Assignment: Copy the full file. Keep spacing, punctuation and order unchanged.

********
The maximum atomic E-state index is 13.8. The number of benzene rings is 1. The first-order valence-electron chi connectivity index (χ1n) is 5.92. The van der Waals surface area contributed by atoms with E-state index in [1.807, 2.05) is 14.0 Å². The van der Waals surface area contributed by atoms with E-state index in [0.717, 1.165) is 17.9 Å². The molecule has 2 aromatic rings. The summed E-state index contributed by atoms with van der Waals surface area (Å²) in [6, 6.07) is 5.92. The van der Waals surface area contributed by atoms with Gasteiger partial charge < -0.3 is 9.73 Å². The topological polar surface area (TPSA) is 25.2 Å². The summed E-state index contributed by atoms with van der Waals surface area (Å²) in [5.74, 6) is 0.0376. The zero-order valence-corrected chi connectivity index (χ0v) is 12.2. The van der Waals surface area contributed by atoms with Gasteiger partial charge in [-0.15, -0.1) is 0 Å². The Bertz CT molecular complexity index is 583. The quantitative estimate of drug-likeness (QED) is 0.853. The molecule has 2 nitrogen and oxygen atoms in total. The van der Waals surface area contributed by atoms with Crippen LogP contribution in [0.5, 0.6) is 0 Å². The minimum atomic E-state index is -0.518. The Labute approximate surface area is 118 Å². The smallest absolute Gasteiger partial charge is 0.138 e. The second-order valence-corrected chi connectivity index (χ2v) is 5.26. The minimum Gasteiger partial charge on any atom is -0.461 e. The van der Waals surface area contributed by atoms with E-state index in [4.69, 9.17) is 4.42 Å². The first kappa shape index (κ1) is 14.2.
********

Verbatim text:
The maximum atomic E-state index is 13.8. The number of benzene rings is 1. The first-order valence-electron chi connectivity index (χ1n) is 5.92. The van der Waals surface area contributed by atoms with E-state index in [1.807, 2.05) is 14.0 Å². The van der Waals surface area contributed by atoms with E-state index in [0.717, 1.165) is 17.9 Å². The molecule has 2 aromatic rings. The summed E-state index contributed by atoms with van der Waals surface area (Å²) in [6, 6.07) is 5.92. The van der Waals surface area contributed by atoms with Gasteiger partial charge < -0.3 is 9.73 Å². The topological polar surface area (TPSA) is 25.2 Å². The summed E-state index contributed by atoms with van der Waals surface area (Å²) in [5.74, 6) is 0.0376. The zero-order valence-corrected chi connectivity index (χ0v) is 12.2. The van der Waals surface area contributed by atoms with Gasteiger partial charge in [-0.15, -0.1) is 0 Å². The Bertz CT molecular complexity index is 583. The quantitative estimate of drug-likeness (QED) is 0.853. The molecule has 2 nitrogen and oxygen atoms in total. The van der Waals surface area contributed by atoms with Crippen LogP contribution in [0.5, 0.6) is 0 Å². The minimum atomic E-state index is -0.518. The Labute approximate surface area is 118 Å². The smallest absolute Gasteiger partial charge is 0.138 e. The second-order valence-corrected chi connectivity index (χ2v) is 5.26. The minimum Gasteiger partial charge on any atom is -0.461 e. The van der Waals surface area contributed by atoms with E-state index in [4.69, 9.17) is 4.42 Å². The first kappa shape index (κ1) is 14.2.